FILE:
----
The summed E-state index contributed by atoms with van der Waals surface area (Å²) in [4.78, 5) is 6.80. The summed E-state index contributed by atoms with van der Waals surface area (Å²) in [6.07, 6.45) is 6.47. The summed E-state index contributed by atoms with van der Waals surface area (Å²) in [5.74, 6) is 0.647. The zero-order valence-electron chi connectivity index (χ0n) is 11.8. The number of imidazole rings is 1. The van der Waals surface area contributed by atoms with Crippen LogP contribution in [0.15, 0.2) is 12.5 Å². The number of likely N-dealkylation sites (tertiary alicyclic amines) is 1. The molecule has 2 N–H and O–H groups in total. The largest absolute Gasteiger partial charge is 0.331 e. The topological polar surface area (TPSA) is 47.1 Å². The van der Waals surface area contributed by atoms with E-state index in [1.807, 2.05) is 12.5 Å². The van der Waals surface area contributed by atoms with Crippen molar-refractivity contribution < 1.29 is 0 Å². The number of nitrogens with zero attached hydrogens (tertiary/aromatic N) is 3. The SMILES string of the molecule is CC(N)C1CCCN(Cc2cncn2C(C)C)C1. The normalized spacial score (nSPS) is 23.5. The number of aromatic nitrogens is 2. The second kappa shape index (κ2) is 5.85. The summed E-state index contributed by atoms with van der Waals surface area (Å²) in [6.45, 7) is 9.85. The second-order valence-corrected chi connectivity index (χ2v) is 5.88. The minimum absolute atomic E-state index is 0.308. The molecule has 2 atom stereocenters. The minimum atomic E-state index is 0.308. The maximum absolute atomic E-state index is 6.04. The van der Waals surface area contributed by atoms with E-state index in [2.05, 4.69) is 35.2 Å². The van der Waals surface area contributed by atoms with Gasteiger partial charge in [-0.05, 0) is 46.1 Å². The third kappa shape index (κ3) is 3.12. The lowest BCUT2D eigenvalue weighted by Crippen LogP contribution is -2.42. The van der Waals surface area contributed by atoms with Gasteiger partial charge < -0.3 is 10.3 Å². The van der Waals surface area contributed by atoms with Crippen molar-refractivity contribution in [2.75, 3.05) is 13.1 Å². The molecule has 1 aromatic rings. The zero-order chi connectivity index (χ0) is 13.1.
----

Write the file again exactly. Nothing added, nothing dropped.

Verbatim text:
The summed E-state index contributed by atoms with van der Waals surface area (Å²) in [4.78, 5) is 6.80. The summed E-state index contributed by atoms with van der Waals surface area (Å²) in [6.07, 6.45) is 6.47. The summed E-state index contributed by atoms with van der Waals surface area (Å²) in [5.74, 6) is 0.647. The zero-order valence-electron chi connectivity index (χ0n) is 11.8. The number of imidazole rings is 1. The van der Waals surface area contributed by atoms with Crippen LogP contribution in [0.15, 0.2) is 12.5 Å². The number of likely N-dealkylation sites (tertiary alicyclic amines) is 1. The molecule has 2 N–H and O–H groups in total. The largest absolute Gasteiger partial charge is 0.331 e. The topological polar surface area (TPSA) is 47.1 Å². The van der Waals surface area contributed by atoms with E-state index in [1.807, 2.05) is 12.5 Å². The van der Waals surface area contributed by atoms with Crippen molar-refractivity contribution < 1.29 is 0 Å². The number of nitrogens with zero attached hydrogens (tertiary/aromatic N) is 3. The SMILES string of the molecule is CC(N)C1CCCN(Cc2cncn2C(C)C)C1. The normalized spacial score (nSPS) is 23.5. The number of aromatic nitrogens is 2. The second kappa shape index (κ2) is 5.85. The summed E-state index contributed by atoms with van der Waals surface area (Å²) in [6.45, 7) is 9.85. The second-order valence-corrected chi connectivity index (χ2v) is 5.88. The minimum absolute atomic E-state index is 0.308. The molecule has 2 atom stereocenters. The minimum atomic E-state index is 0.308. The maximum absolute atomic E-state index is 6.04. The van der Waals surface area contributed by atoms with E-state index in [2.05, 4.69) is 35.2 Å². The van der Waals surface area contributed by atoms with Gasteiger partial charge in [-0.05, 0) is 46.1 Å². The third kappa shape index (κ3) is 3.12. The lowest BCUT2D eigenvalue weighted by Crippen LogP contribution is -2.42. The van der Waals surface area contributed by atoms with Gasteiger partial charge < -0.3 is 10.3 Å². The van der Waals surface area contributed by atoms with Crippen molar-refractivity contribution in [2.75, 3.05) is 13.1 Å². The molecule has 1 aromatic rings. The zero-order chi connectivity index (χ0) is 13.1.